Colorado Companies – What We Learned at The Wright

The 2016 Wright finalists on stage with Governor Hickenlooper

The 2016 Wright finalists on stage with Governor Hickenlooper.

Last week marked the fourth straight year that GroundFloor Media/CenterTable has sponsored The Wright – a Shark Tank–esque event focusing on Colorado companies who work in the outdoor/lifestyle industries, and love to give back to their respective communities. Companies are nominated, finalists are required to produce a short video about their business, a panel of judges narrows the list to three finalists at a live event and then questions those companies before selecting the winning contestant.

Some of these companies are big, some are small, some are new and some are more established. The common theme is that they’re all amazing Colorado-based companies who have great entrepreneurial spirit. It’s truly one of my favorite events each year – and one where everyone can learn a thing or two from the contestants. Here are a couple of things we took away from, or were reminded during the 2016 Wright:

  • You don’t have to be the state’s fastest growing company to be successful. Vintage Overland made just 18 of its amazing teardrop trailers this past year, and plans to bump that up to 24 in the coming year. Their plans are for smart growth without compromising the quality of their product – a highly customized, quality product above all else.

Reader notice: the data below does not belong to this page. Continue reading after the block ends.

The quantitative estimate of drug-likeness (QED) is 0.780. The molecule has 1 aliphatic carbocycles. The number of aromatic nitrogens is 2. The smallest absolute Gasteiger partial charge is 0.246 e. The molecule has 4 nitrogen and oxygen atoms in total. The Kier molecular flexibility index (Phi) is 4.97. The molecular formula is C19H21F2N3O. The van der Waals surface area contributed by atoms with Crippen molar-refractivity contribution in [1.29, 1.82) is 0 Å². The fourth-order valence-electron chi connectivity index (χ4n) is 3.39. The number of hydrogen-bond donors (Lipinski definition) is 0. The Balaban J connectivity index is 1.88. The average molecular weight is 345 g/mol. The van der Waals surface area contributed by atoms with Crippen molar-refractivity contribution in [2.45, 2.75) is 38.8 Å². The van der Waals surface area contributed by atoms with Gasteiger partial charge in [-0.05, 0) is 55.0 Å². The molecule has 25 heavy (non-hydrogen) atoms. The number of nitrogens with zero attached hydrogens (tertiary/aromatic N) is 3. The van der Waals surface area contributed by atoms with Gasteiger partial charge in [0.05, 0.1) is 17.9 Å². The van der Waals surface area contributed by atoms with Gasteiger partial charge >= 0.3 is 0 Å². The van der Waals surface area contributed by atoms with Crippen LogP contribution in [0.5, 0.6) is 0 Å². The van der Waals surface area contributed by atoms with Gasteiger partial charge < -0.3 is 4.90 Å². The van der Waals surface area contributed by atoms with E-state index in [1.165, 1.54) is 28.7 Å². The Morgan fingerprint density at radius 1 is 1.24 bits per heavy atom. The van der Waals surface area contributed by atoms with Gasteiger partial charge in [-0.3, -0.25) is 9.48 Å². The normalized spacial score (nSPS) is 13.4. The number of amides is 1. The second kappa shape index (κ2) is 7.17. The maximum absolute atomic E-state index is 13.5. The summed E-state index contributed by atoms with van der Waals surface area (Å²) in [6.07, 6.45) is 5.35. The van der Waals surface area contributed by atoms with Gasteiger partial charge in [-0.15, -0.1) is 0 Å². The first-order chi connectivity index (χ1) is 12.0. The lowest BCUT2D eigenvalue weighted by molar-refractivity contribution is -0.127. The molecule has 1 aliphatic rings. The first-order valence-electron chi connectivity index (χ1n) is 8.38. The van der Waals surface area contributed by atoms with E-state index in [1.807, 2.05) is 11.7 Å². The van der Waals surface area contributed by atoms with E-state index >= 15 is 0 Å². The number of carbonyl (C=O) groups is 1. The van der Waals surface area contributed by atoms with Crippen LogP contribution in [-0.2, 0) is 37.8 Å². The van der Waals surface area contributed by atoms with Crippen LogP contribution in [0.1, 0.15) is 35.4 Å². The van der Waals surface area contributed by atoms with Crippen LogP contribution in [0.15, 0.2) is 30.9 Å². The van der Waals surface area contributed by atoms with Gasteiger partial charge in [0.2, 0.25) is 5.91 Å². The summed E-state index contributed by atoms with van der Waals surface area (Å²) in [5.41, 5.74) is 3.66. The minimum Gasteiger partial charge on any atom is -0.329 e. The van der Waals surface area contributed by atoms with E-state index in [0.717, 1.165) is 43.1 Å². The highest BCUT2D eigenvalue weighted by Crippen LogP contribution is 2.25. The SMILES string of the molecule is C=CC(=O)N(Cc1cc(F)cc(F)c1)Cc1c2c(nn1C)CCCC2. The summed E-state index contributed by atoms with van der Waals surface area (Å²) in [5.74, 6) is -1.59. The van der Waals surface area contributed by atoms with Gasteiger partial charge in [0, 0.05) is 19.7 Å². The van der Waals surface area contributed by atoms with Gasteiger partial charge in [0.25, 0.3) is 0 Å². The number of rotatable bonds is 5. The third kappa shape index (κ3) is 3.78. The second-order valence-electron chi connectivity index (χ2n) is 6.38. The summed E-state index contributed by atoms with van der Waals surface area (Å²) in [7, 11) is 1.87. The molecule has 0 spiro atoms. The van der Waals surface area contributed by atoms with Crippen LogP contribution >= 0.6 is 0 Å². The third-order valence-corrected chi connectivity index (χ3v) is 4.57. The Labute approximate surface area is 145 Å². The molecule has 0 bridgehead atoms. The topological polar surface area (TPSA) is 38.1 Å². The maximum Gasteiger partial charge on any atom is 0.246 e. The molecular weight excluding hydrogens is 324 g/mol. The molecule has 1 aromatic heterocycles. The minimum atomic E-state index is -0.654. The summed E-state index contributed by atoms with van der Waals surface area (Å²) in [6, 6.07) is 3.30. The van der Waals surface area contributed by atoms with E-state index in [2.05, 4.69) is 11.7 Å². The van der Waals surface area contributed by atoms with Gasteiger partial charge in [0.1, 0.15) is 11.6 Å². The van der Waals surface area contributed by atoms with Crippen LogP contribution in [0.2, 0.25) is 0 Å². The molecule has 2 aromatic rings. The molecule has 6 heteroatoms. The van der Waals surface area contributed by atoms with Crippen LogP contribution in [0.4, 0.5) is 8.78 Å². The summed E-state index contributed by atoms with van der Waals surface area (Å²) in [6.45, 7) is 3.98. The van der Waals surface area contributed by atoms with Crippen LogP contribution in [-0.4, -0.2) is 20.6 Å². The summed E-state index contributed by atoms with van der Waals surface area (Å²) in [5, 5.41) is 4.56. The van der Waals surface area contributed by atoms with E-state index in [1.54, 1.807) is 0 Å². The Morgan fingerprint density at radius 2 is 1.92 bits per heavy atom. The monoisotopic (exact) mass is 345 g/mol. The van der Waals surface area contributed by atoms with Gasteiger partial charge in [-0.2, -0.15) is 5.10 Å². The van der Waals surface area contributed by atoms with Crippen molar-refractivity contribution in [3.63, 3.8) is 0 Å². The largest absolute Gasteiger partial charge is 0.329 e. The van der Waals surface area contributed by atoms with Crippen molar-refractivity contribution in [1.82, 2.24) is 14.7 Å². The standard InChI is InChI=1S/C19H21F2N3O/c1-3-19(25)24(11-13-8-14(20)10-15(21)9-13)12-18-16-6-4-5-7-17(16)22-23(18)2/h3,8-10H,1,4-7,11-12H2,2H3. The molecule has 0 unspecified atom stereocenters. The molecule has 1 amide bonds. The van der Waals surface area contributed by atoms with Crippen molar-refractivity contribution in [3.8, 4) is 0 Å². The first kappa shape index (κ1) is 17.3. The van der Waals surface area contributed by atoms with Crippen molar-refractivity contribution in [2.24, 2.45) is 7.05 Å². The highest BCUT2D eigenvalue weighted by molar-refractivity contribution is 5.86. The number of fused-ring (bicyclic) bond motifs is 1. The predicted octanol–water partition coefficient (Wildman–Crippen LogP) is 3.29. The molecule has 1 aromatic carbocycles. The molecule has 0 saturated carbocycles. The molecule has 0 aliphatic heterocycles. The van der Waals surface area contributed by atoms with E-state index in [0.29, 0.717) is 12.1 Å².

• Success can also be measured by community impact. Ouray Ice Park started with a crazy idea to “farm” ice and create a man-made ice climbing park as a way to drum up business in the sleepy town of Ouray during the winter months. More than 20 years later the park draws a steady stream of climbers from all over the world during the winter months, bolstering businesses and creating hundreds of jobs not only in Ouray, but throughout southwest Colorado.
  • There’s no such thing as dreaming too big. Whether its entering the crowded space of outdoor apparel because you believe you can do it better (like Corbeaux Clothing); or having the vision to make a world class kayaking river park and then developing a land plan that accounts for homes, rentals, hotels and multiple small businesses (like the winning contestant South Main), there is no such thing as being too ambitious.
  • In business it’s hard to replace passion with anything else. The one thing every finalist had in common was that their business plans started with some sort of passion. From music, to a love of the backcountry, to the spirit of the wild west – The Wright reminds us every year that having unbelievable passion for what you do and putting purpose before profits is an incredible way to make a living.

Congratulations to all of The Wright finalists this year, and thanks for inspiring so many of us with the work you do and the products you make here in Colorado!

 

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